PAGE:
Biases in future-oriented Delphi studies: A cognitive perspective

Jens Winkler, Roger Moser

Research output: Contribution to journalArticlepeer-review

118 Citations (Scopus)


Delphi is an established information gathering and forecasting approach that has proven to deliver valuable results in a wide variety of specialist fields. Yet, Delphi studies have also continuously been subject to critique and doubt, particularly concerning its judgmental and forecasting accuracy. To a large part this can be attributed to the substantial discretion researchers have in their design and implementation. Awkwardly designed Delphi studies may lead to severe cognitive biases that adversely affect the research results. This paper takes a cognitive perspective by investigating how different cognitive biases take effect within future-oriented Delphi studies and how their unfavorable impacts can be mitigated by thoroughly adapting specific Delphi design features. The analysis addresses cognitive biases affecting panelists' initial estimates — namely framing and anchoring as well as the desirability bias — as well as such cognitive biases taking effect during feedback and revision loops — namely the bandwagon effect and belief perseverance.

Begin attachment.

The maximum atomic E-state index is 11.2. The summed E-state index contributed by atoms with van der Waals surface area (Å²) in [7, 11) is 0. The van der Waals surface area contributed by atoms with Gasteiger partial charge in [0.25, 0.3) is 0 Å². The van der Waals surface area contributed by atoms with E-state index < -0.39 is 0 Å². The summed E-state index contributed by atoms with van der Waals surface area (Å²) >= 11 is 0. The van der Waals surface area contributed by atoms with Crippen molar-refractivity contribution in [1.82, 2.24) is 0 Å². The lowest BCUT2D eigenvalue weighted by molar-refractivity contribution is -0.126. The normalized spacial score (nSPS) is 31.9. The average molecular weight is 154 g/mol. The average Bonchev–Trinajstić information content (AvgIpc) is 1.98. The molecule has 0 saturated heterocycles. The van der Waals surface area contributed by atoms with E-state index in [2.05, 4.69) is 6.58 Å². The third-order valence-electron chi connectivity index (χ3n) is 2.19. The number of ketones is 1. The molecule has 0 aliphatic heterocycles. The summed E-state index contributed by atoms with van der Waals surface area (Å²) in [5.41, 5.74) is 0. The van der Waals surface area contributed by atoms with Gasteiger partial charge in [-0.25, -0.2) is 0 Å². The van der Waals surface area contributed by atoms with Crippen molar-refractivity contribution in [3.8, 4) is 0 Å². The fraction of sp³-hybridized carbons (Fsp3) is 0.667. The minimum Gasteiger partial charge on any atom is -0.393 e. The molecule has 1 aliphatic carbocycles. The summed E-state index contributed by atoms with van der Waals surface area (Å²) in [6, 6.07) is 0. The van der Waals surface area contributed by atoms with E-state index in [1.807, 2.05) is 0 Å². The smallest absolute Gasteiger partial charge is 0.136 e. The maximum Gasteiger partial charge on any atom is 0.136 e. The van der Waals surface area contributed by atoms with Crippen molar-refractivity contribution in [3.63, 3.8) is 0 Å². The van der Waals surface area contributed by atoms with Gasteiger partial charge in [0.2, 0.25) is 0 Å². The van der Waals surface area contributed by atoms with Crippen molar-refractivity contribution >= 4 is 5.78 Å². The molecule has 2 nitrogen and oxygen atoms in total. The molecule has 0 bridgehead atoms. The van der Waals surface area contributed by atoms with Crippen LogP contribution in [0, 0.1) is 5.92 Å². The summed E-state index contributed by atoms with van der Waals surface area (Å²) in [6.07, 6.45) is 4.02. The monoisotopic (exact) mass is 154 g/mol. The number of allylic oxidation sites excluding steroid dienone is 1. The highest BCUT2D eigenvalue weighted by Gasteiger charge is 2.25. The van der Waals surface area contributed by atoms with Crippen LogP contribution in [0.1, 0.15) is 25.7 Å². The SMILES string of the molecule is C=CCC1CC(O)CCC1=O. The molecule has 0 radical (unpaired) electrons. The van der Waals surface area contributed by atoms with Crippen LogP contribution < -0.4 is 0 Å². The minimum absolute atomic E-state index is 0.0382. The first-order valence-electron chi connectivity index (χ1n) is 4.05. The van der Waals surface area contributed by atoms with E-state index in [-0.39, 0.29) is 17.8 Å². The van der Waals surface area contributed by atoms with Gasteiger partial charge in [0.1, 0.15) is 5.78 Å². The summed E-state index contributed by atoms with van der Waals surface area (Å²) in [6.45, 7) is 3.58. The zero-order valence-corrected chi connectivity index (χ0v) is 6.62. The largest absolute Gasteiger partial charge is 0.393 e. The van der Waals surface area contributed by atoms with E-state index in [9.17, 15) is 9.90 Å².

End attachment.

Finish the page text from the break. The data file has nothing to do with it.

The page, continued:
Original languageEnglish
Pages (from-to)63-76
Number of pages14
JournalTechnological Forecasting and Social Change
Publication statusPublished - 1 Apr 2016
Externally publishedYes


  • Cognitive biases
  • Framing
  • Anchoring
  • Desirability bias
  • Bandwagon effect
  • Belief perseverance


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